I created Grace cards.
And I charged for them.
Grace, a free gift of God any other time, but not today.
That was the point wasn’t it? It was a fundraiser and get out of jail cards cost less than bail so I thought I was okay. The whole indulgences, and grace is free thing had not occurred to me. I wasn’t trying to be theological, I was trying to be cute.
Someone must have said something to pastor because before long he stopped by to inquire on what I was selling. Grace cards I said, they get you out of jail for free, would you like one?
Pastor took a step backwards, looked me up and down, thought for a minute about, weighing in I’m sure my enthusiasm and his probable theological concerns and simply stated, “You do know that Grace is a free gift from God and cannot be bought right?”
I’m sure I was purple as my words came tumbling out at 100 miles an hour, “Oh yeah, I knew that. I was just trying to be cute and this is a fundraiser and I wanted to do a good job and did I do something wrong?”
Pastor smiled, patted my shoulder, and stated, “no, you are fine. Keep up the good work.” and walked away.
The flat thud of grace for a new believer trying to do good. What a wonderful example to follow.
I need to remember not to jump all over someone, just because they don’t see things the way I do. No fair resorting to childish remarks like “Holy Ghost Jr.” I need to learn to extend Grace, because Grace has been extended to me.
So, what about you. Can you remember a time when you were extended Grace or extended Grace to someone? Would you share with us?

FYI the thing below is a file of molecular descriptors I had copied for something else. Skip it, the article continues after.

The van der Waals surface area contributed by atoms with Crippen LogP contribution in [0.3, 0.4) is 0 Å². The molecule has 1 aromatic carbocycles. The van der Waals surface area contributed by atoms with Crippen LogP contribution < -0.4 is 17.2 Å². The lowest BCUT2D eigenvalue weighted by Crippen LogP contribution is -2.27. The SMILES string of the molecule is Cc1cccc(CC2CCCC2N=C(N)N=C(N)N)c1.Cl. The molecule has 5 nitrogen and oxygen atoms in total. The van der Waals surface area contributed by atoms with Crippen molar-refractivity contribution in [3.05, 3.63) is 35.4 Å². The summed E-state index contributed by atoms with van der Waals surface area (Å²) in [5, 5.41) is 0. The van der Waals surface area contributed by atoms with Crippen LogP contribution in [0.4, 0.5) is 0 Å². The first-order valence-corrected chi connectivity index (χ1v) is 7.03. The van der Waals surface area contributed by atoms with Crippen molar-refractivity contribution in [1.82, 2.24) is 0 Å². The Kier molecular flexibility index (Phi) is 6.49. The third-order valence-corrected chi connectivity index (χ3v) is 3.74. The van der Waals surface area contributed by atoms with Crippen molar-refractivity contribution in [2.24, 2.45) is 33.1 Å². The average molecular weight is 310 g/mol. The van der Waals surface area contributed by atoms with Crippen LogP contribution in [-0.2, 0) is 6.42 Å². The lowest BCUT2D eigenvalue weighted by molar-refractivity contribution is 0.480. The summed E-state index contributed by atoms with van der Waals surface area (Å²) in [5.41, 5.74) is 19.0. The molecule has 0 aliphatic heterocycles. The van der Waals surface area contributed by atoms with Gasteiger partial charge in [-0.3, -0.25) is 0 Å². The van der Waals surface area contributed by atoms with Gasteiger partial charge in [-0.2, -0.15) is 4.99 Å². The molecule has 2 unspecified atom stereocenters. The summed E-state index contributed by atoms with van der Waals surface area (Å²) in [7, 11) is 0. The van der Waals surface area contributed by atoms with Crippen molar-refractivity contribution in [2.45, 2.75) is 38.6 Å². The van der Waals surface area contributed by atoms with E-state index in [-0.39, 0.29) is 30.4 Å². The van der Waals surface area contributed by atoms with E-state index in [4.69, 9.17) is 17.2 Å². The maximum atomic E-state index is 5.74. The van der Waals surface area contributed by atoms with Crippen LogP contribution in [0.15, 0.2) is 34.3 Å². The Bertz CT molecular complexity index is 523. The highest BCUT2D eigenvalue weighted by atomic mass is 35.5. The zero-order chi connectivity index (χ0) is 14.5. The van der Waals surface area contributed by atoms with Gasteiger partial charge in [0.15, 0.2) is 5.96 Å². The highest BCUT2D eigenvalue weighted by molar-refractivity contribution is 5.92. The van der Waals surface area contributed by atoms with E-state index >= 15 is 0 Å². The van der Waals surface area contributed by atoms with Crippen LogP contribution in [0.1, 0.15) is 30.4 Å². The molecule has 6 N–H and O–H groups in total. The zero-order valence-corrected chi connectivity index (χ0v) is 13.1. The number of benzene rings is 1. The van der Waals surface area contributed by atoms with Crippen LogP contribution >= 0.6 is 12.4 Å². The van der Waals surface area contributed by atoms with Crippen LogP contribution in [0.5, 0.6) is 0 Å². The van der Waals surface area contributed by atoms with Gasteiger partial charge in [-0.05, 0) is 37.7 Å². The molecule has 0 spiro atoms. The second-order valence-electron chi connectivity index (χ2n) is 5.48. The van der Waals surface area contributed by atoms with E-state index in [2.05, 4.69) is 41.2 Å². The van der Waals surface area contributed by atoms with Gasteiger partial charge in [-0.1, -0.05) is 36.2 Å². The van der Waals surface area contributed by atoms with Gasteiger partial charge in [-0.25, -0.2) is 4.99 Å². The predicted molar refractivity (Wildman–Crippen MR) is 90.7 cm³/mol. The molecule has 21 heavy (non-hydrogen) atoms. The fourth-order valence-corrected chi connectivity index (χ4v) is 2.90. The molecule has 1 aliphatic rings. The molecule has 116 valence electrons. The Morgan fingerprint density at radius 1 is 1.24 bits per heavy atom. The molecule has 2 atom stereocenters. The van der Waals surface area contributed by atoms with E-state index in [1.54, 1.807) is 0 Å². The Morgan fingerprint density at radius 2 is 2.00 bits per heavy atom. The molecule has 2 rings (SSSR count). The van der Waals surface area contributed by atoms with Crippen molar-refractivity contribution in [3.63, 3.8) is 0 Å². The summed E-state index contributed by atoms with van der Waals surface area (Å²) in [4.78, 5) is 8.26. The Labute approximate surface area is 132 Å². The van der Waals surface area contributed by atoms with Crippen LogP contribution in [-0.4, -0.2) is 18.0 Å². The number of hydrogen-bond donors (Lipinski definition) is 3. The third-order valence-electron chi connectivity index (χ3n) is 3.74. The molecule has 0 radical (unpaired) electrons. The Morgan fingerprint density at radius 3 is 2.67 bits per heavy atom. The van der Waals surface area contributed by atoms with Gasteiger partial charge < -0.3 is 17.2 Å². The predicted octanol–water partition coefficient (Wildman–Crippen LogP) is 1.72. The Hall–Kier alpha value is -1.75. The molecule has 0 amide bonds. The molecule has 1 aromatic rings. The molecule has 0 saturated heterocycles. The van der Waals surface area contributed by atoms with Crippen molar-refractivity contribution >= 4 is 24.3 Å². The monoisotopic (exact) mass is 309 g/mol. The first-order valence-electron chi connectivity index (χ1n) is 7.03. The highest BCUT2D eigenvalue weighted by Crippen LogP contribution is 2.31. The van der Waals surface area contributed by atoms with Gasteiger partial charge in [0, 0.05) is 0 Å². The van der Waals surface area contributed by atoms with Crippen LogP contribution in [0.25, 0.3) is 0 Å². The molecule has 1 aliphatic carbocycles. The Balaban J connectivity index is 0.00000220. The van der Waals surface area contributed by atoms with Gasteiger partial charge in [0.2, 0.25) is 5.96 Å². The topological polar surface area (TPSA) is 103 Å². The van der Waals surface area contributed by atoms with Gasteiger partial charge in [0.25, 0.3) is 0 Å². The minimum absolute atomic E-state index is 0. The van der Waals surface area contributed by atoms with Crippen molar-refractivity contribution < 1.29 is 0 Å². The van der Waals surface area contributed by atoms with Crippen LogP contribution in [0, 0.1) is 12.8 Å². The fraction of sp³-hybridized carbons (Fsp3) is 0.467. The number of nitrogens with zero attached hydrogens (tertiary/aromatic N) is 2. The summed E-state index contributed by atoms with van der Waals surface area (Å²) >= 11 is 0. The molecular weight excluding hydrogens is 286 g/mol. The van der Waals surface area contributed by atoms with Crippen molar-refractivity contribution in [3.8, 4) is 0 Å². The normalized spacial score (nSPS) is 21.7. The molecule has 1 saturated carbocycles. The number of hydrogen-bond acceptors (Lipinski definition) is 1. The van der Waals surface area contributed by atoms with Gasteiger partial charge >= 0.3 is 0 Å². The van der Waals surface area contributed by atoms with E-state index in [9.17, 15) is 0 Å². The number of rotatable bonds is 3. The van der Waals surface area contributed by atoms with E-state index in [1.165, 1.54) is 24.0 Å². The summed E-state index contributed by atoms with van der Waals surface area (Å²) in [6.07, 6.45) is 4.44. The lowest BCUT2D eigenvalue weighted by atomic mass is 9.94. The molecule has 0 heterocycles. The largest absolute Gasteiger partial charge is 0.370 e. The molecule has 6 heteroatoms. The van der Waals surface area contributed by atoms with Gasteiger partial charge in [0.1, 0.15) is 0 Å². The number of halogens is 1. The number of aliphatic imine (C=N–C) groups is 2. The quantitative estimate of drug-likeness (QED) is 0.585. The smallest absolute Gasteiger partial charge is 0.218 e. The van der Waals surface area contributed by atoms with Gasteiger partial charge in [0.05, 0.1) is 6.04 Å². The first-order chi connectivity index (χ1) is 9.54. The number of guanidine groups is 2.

This post written by Deana O’Hara for Confessions of a Spiritual Bulimic, all rights reserved. September 18, 2010. Confessions is not a bible study or teaching, but rather a resting place for the stories of my life as I learn to give them voice. In everything, test the Spirits, go back and look up the scriptures mentioned, read the commentaries and learn for yourself what God’s Word would reveal to you.
A great man of God died this year and my last living memory of him is the day he called me a whore. People closest to him tell me that he loved me a great deal, but I wouldn’t know. He had too much pride to apologize, and I had too much pride to let him see me cry. The sin of pride kept us from being reconciled. My heart hurts, not because of the conversations we did have, but because of the ones we didn’t.
My college room-mate died this summer. My last living memory of her was a fight we had 20 years ago this August. I don’t even remember what the fight was about, only that she passed without my ever being able to tell her how sorry I was and how much I loved her. I have to live with that.
I’ve listened to many pastors speak about balancing law and gospel because they don’t want the last living words someone hears about God to be words of condemnation. They want people to also know about his love and his grace. Relationships are no different. We never know what our last words to someone are going to be.